Joe Biden’s CODEL to Iraq, Afghanistan and Pakistan: Working All the Angles. . .Like He Should!


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Joe Biden and a bipartisan group of US Senators including Lindsey Graham (R-SC), John Kerry (D-MA), Susan Collins (R-ME), and Jack Reed (D-RI) are leaving soon on the last CODEL (Congressional Delegation trip) that the soon-to-be-but-not-yet Vice President will make in his career as a Senator.
Biden and his delegation will travel to Iraq, Pakistan and Afghanistan – and the White House and Obama transition office has made clear that he is traveling there in his current capacity as Chairman of the Senate Foreign Relations Committee and not as the incoming Vice President.
Some protocol snobs at the Heritage Foundation and American Enterprise Institute are blasting the Vice President-elect for making this move. They suggest that any comment he makes on the trip will undermine the current “only one President at a time” mantra that Obama and Bush aides have been repeatedly issuing. They think Biden’s branding as Foreign Relations Committee Chair rather than VP is not only disingenuous but confusing to foreign leaders that the CODEL will be meeting.
This is silly. These Republican pranksters both inside the White House and out in think tanks are trying to pull with their Biden heckling the equivalent of taking the “W’s” off of typewriters as Bill Clinton’s outgoing team did to Bush – but targeting Biden instead of Obama.
Biden’s bipartisan trip of national security heavyweights in the US Senate is an important step in reestablishing some trust and common purpose in US foreign policy across party lines. This is vital and Biden is creating important outreach – as Obama has said he is doing to key Republicans – particularly Lindsey Graham who was a top tier player in John McCain’s campaign.
Secondly, one source familiar with the White House’s role in helping to facilitate the trip made clear that after January 20th, it could be 30-60 days before Biden or other senior officials could get to the chronically unstable countries of Iraq, Afghanistan and Pakistan. To hit the ground running, Biden and Obama felt it was vital to get as much real time information on the tectonic tensions in each of these fragile nations.
And that meant traveling there with the authority Biden has today – not what he will have after January 20th.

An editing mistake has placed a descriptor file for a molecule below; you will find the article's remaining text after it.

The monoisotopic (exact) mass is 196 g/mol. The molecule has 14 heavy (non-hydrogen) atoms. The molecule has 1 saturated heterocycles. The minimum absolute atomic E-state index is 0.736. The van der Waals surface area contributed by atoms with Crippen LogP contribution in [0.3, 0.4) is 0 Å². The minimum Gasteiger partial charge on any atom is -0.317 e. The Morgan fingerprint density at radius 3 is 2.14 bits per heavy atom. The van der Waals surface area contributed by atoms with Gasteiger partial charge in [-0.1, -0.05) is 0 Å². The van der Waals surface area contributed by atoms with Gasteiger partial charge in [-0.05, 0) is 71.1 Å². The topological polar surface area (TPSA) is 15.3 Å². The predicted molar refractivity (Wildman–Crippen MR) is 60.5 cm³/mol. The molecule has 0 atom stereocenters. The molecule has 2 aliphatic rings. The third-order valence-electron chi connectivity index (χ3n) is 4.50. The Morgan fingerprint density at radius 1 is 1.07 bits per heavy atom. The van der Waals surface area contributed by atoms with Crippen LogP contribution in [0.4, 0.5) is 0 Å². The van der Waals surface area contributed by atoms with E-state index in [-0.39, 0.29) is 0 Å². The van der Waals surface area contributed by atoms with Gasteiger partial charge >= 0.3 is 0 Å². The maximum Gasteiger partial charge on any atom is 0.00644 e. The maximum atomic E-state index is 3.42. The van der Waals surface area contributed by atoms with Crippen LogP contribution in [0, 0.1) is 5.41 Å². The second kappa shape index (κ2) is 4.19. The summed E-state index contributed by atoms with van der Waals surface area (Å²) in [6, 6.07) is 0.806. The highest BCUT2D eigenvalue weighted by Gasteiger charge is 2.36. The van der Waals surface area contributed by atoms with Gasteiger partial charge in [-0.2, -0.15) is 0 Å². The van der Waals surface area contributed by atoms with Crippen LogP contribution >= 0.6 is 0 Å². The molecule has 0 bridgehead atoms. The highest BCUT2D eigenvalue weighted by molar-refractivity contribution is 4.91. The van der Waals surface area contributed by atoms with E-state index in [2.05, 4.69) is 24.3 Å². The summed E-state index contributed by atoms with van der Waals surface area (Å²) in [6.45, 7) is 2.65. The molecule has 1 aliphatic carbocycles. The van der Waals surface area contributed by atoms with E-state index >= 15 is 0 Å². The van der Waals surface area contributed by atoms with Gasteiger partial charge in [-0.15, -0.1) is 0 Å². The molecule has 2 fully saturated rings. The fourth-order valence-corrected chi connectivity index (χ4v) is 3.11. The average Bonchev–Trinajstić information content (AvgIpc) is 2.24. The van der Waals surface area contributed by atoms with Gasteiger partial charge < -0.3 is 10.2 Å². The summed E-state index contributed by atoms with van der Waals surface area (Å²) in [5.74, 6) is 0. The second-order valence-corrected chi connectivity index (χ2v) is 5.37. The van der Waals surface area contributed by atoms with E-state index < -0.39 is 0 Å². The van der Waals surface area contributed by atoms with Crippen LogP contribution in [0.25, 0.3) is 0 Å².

Afghanistan has devolved into a major cesspool of problems – and while many suggest throwing a few more military brigades into the mix – Biden and his South Asia focused Senate staff know that this is inadequate and will not change the incentives of key warlords. All of these Senators – and the Vice President-elect need to see and understand that just ratcheting up a military deployment probably will not help stabilize Afghanistan. I’m glad this team will get a first hand look at this worsening situation.
Pakistan and India have been flirting with the same potential tenor of escalation as dangerously happened in 2002 – and to call Pakistan’s political situation delicate is probably a vast overstatement. Biden and company should absolutely go there — no matter what hat he wants to wear.
And Iraq is still a mess and needs attention. One can see that “success in Iraq” looks less rosy from the view point that Iranian President Mahmoud Ahmadinejad can go to Iraq with his schedule released publicly weeks in advance while America’s visiting dignitaries move in secrecy.
Joe Biden is smartly using whatever tools he has at his disposal to be able to help the Obama team govern from day one – something fully consistent with the transition team’s objectives and something encouraged by President George W. Bush as well. Obama will need baseline assessments of the situation on the ground in these countries from experienced foreign policy hands who have the ability to move to these places NOW.
In fact, I have learned from one source that it was Obama’s national security team that conceived of this trip and its purpose – not Joe Biden. It makes great sense and deserves a salute both for the Foreign Relations Committee ownership of the trip – but also for its bipartisan group and the support from Bush’s team who has facilitated much for the CODEL.
So to my friends at Heritage and AEI, criticism is part of Washington’s healthy back and forth debates – but suggesting that Joe Biden and this group of Senators would confuse foreign leaders on who is boss until 20 January and thus muck up the Bush administration’s waning days in control is wrong-headed and neglects the vital importance of facilitating contact between our bipartisan national leadership with political leaders in big stakes nations whose convulsions and internal strife have huge consequences for America.
And to my friends at Politico, where was the balance in this piece?
— Steve Clemons


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